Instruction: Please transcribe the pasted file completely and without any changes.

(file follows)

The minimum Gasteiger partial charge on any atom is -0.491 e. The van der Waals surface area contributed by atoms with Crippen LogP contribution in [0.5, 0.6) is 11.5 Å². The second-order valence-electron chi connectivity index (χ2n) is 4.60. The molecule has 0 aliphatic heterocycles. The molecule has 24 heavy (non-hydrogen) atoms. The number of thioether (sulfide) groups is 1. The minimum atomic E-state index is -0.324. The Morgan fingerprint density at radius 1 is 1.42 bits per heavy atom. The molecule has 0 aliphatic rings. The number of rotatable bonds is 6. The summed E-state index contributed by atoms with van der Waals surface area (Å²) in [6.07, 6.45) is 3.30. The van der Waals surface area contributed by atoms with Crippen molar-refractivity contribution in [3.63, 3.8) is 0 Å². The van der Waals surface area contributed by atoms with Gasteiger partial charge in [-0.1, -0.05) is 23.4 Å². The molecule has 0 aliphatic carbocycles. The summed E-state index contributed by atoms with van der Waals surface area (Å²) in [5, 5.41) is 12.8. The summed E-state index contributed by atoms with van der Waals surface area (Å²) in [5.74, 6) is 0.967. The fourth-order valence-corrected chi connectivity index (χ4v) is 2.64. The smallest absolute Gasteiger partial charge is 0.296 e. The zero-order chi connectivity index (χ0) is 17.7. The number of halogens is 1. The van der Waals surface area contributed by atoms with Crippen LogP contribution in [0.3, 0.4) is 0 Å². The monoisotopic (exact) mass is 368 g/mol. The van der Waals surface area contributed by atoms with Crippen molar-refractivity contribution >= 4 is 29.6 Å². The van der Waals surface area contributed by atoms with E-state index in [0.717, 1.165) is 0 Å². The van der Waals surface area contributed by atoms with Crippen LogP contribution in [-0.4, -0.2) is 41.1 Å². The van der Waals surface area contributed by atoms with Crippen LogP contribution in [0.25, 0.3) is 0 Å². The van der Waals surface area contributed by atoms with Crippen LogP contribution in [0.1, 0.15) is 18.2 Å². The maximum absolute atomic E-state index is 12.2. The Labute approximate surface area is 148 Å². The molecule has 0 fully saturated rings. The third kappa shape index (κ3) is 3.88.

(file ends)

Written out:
The minimum Gasteiger partial charge on any atom is -0.491 e. The van der Waals surface area contributed by atoms with Crippen LogP contribution in [0.5, 0.6) is 11.5 Å². The second-order valence-electron chi connectivity index (χ2n) is 4.60. The molecule has 0 aliphatic heterocycles. The molecule has 24 heavy (non-hydrogen) atoms. The number of thioether (sulfide) groups is 1. The minimum atomic E-state index is -0.324. The Morgan fingerprint density at radius 1 is 1.42 bits per heavy atom. The molecule has 0 aliphatic rings. The number of rotatable bonds is 6. The summed E-state index contributed by atoms with van der Waals surface area (Å²) in [6.07, 6.45) is 3.30. The van der Waals surface area contributed by atoms with Crippen molar-refractivity contribution in [3.63, 3.8) is 0 Å². The van der Waals surface area contributed by atoms with Gasteiger partial charge in [-0.1, -0.05) is 23.4 Å². The molecule has 0 aliphatic carbocycles. The summed E-state index contributed by atoms with van der Waals surface area (Å²) in [5, 5.41) is 12.8. The summed E-state index contributed by atoms with van der Waals surface area (Å²) in [5.74, 6) is 0.967. The fourth-order valence-corrected chi connectivity index (χ4v) is 2.64. The smallest absolute Gasteiger partial charge is 0.296 e. The zero-order chi connectivity index (χ0) is 17.7. The number of halogens is 1. The van der Waals surface area contributed by atoms with Crippen LogP contribution in [0.3, 0.4) is 0 Å². The monoisotopic (exact) mass is 368 g/mol. The van der Waals surface area contributed by atoms with Crippen molar-refractivity contribution >= 4 is 29.6 Å². The van der Waals surface area contributed by atoms with E-state index in [0.717, 1.165) is 0 Å². The van der Waals surface area contributed by atoms with Crippen LogP contribution in [-0.4, -0.2) is 41.1 Å². The van der Waals surface area contributed by atoms with Crippen LogP contribution in [0.25, 0.3) is 0 Å². The van der Waals surface area contributed by atoms with Crippen LogP contribution in [0.1, 0.15) is 18.2 Å². The maximum absolute atomic E-state index is 12.2. The Labute approximate surface area is 148 Å². The molecule has 0 fully saturated rings. The third kappa shape index (κ3) is 3.88.